View Google Map Location +52° 16' 41.48", +11° 53' 40.25"
Clausewitz (1780-1831) was originally buried in the the military cemetery in Breslau (modern Polish Wroclaw); his wife was buried with him after she died in 1836. When the Polish government decided in 1971 to change the land to residential use, the East German regime appropriated the joint tomb's markers and contents and spirited them to Clausewitz's hometown, Burg. [There is a good discussion in Vanya Eftimova Bellinger, Marie von Clausewitz: The Woman Behind the Making of On War (Oxford University Press, 2015), p.240.]
During a trip to Germany, former USMC officer Joseph M. Guerra of Portugal had the good fortune to visit the Clausewitz gravesite at the city cemetery in Burg, Germany. For the benefit of those who may be contemplating a trip to Germany and may wish to visit the Clausewitz tomb, he provides the following directions, which we have supplemented with info from a more recent trip report by KCL War Studies BA students Thomas Guest and Alex Furse, who visited the site in July 2006.
Taking the turnoff from the Berlin-Hannover Autobahn, one follows the signs to Burg. The town itself used to be quite run down, but is filled with older architecture that the Communist government didn't get around to knocking down and replacing with the typical characterless prefab concrete panel monstrosities which scar much of eastern Germany. It seems to have brightened lately. Many of the original pre-World War II German Army barracks—Burg was the home of the 304th Artillery Brigade of the Soviet 3rd Shock Army during the Cold War—appear to be in relatively good shape from the outside. A Bundeswehr installation, known as the Clausewitz Kaserne, is also there. Once inside Burg, follow the signs to the city of Genthin on Highway 1. Just outside the city limits on the left hand side of the road is Friedhof Burg. (Note that some maps show a military cemetery in the area on a different road, but this is not the correct location of the gravesite.) Across the road is a large landfill. Thomas and Alex report that "finding the landfill is the key, although it is pretty difficult to miss. Although we walked from the station (taking about an hour) we believe that there are two buses that run to the cemetery from the station, numbers 3 and 45. The cemetery itself is almost invisible from the road, with only a parking lot in view. Once through the main entrance, one should veer right and then take a first left down a gravel road bordered by trees. The Chapel will come into view after a couple of minutes walking. Located directly behind the chapel is Clausewitz's grave, at Google Earth coordinates 52°1640.57N, 11°5340.57E. Turn right before the chapel—the path to the tomb will beon the left. There has been quite an improvement in the standards of upkeep of the tomb. There is a paved space with two benches and flowerbeds, and a large stone cross with the words,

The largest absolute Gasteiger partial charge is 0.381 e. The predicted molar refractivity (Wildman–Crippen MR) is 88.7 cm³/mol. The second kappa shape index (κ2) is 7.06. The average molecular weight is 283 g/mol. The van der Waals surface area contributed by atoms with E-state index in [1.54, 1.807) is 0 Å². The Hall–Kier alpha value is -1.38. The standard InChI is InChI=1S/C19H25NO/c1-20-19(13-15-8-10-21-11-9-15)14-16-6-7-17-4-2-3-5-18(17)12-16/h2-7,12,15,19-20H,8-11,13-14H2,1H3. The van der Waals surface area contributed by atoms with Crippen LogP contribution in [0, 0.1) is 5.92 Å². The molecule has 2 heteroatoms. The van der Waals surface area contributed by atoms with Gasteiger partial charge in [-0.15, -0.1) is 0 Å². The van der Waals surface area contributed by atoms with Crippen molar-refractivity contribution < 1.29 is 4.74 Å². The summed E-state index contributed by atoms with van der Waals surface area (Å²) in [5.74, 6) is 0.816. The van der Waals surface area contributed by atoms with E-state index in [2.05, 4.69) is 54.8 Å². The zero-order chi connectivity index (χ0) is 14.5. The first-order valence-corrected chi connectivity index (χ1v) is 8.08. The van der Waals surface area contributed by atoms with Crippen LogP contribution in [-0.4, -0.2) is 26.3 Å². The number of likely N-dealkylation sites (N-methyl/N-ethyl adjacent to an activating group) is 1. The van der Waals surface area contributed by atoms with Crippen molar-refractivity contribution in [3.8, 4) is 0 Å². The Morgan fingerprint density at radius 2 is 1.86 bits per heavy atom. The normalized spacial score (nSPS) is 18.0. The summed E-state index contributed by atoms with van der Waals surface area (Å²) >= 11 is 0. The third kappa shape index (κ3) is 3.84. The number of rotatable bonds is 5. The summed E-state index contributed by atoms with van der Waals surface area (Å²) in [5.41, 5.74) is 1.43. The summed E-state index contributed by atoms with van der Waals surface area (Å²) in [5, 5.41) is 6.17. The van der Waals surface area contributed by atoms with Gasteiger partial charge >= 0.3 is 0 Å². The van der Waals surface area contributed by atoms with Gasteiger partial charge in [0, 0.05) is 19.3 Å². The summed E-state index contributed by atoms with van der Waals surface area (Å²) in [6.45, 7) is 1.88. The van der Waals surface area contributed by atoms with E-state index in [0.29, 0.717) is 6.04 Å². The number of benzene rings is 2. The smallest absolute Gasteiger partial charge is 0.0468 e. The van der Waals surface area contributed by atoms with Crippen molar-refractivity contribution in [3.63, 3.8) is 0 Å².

Hier ruht in Gott
Carl Philipp Gottfried von Clausewitz
Königl. General-Major u. Inspecteur der Artillerie
geboren 1 Juni 1780
gestorben 16 Nov 1831
Note that this name differs from that generally given by scholars for Clausewitz, "Carl Philipp Gottlieb von Clausewitz." At the foot of the cross is a large marble slab that marks the grave of Marie Sophie, his wife. He is evidently buried beneath her. The gravesite is well maintained and surrounded on three sides by evergreen trees.
Joe Guerra, his youngest daughter, and the Clausewitzs' gravesite a few years ago.
Thomas Guest at the cross.
The tomb in 2006.
See also: http://www.panoramio.com/photo/62431742
Burg, Denkmal für Carl von Clausewitz
(Click for larger image.)
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